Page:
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Early scuba training push ups on the beach

Discussion in 'History of Diving Museum' started by shurite7, Jan 16, 2014.

  1. shurite7

    shurite7 Dive Shop

    # of Dives: 1,000 - 2,499
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    I am looking for some pictures of training in the early years; specifically showing students doing push ups on the beach while wearing their gear. I saw a picture, years ago, I believe in a Skin Diver magazine, of a group of students doing Calisthenics on the beach.

    If you know where I can find the picture please let me know, or post it on this thread.

    Thanks
     
  2. Sam Miller III

    Sam Miller III Scuba Legend Scuba Legend

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    Why do you want the pictures ?

    SDM
     
  3. Hawkwood

    Hawkwood MSDT

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    To answer your question, a quick Google search found this:

    pushup_divers.jpg
     
  4. John C. Ratliff

    John C. Ratliff Instructor, Scuba

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    I've got some photos of the U.S. Navy School for Underwater Swimmers, but was unable to take photos of the pushups, as I was doing them with twin 90s at the time. We also did flutter kicks on our backs while wearing our twin 90s, with a face mask full of water. But again, I couldn't get photos of that at the time.

    SeaRat
     
    Eric Sedletzky likes this.
  5. shurite7

    shurite7 Dive Shop

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    Hawkwood,
    Hm, my Google search was not as lucrative. I tried key words such as 'push ups', 'scuba', and 'early years of scuba training', but i did not find any pictures like the one you posted. Thanks.

    The pic is for DM candidates. Many divers today don't realize what the early years of training was like.
     
    Chugwhump likes this.
  6. Hawkwood

    Hawkwood MSDT

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    I got lucky I guess. I don't remember the search string, but it came up on the first pass.
     
  7. Chugwhump

    Chugwhump Loggerhead Turtle

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    Ahhhh.....
    The good old days.
    Swimming hundreds of laps in the pool in full gear.
    Diving down 17' in the pool to don gear, without a mask, with -8.0 eyes.
    Horse Collar "B.C.'s" (yeah, they sucked).
    Voit Viking fins.
    J-Valves.
    Chafing.
    Instructors knocking your mask off and ripping your reg from your mouth quiet unexpectedly.

    Yup......
    Those were the good old days.
    not.

    Chug
    Knows how bad it used to suck.
     
    cmulvaney and AfterDark like this.
  8. Sam Miller III

    Sam Miller III Scuba Legend Scuba Legend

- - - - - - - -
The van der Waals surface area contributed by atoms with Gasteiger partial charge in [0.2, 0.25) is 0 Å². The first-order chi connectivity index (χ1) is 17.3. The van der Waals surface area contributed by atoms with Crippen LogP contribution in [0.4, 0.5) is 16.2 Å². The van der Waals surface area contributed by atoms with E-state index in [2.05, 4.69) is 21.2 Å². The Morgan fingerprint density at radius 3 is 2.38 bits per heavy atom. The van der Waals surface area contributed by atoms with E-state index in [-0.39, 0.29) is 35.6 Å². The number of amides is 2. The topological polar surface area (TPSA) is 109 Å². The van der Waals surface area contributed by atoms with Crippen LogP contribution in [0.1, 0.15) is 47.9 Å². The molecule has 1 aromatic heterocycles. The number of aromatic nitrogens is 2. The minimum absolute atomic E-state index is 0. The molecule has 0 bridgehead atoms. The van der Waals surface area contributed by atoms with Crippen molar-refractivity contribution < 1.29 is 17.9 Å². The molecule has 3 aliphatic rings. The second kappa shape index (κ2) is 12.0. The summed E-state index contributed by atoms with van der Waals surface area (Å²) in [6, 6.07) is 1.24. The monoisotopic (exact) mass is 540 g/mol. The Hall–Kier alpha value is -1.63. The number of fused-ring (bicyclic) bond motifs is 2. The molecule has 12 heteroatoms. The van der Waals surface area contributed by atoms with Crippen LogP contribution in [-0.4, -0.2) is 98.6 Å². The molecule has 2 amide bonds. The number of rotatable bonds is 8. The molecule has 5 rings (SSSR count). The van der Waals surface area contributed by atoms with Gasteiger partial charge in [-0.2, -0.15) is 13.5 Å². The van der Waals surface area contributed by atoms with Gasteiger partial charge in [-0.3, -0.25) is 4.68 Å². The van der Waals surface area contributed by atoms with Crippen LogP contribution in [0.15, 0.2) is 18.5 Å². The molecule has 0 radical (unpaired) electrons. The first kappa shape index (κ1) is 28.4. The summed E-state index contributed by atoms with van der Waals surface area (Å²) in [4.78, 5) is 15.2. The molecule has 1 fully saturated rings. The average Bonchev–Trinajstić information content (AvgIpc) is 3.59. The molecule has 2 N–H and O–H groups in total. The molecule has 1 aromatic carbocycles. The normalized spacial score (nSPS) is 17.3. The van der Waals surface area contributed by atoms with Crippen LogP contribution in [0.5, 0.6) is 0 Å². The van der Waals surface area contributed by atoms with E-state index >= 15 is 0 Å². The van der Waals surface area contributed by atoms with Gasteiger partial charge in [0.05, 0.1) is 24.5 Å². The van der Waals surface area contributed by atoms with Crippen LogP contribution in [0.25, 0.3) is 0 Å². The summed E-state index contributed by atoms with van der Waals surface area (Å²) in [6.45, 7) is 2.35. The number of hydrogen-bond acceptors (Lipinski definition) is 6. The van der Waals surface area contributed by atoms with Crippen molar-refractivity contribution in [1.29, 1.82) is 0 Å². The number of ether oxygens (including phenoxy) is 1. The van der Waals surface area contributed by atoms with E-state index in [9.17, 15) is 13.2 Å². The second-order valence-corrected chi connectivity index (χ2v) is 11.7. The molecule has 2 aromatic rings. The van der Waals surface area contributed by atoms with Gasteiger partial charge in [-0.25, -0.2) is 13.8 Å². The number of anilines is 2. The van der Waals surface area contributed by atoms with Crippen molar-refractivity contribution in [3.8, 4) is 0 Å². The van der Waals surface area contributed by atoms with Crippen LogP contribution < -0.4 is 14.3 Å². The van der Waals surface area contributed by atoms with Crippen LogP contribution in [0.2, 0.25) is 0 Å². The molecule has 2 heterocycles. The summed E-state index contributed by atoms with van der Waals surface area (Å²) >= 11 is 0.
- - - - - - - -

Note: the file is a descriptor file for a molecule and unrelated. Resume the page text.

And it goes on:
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    Sureite7
    I will repeat my question why do you want/need the picture?

    FYI it was snapped at an early NAUI course for publicity and not as a course requirement or exercise.

    SDM
    FYI NAUI Instructor #27- What is your NAUI instructor Number?????????
     
  9. shurite7

    shurite7 Dive Shop

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    Sam,

    My answer is an above thread. Some DM candidates and rescue students gripe about some of the skills being to difficult- primarily because they are out of shape.

    I have seen other pictures of students on the beach doing push ups. That is the one I would prefer. I just don't remember which periodical or book that I saw it in.

    When was the above picture taken and where?
     
  10. Sam Miller III

    Sam Miller III Scuba Legend Scuba Legend

    # of Dives: 5,000 - ∞
    Location: CALIFORNIA: Where recreational diving began!
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    It was photographed at one of the very early NAUI courses when Al Tillman was the president of NAUI and appeared in a early possibly 1962 -1963 edition of Skin Diver Magazine in the "Instructors corner".

    Al, NAUI #1, was also a founder of LA Co UW instructor's association, therefore LA Co #2 or perhaps #1. He wrestled professionally while in college and after receiving his doctorate in Physical education was a professor of physical education at a Los Angles college. Therefore a proponent of physical conditioning.

    As we often said there was never a fat LA Co UW instructor, which held true for a while with NAUI.

    Now so many are so grossly out of shape (and post to this board regularly with great authority)

    SDM

    By the way I received a Christmas card from Harry Vetter, NAUI Instructor #2...The oldest living NAUI instructor. He is the only living member with single digit number and only a handful with double digit numbers remain.

    SDM
     
    John C. Ratliff likes this.

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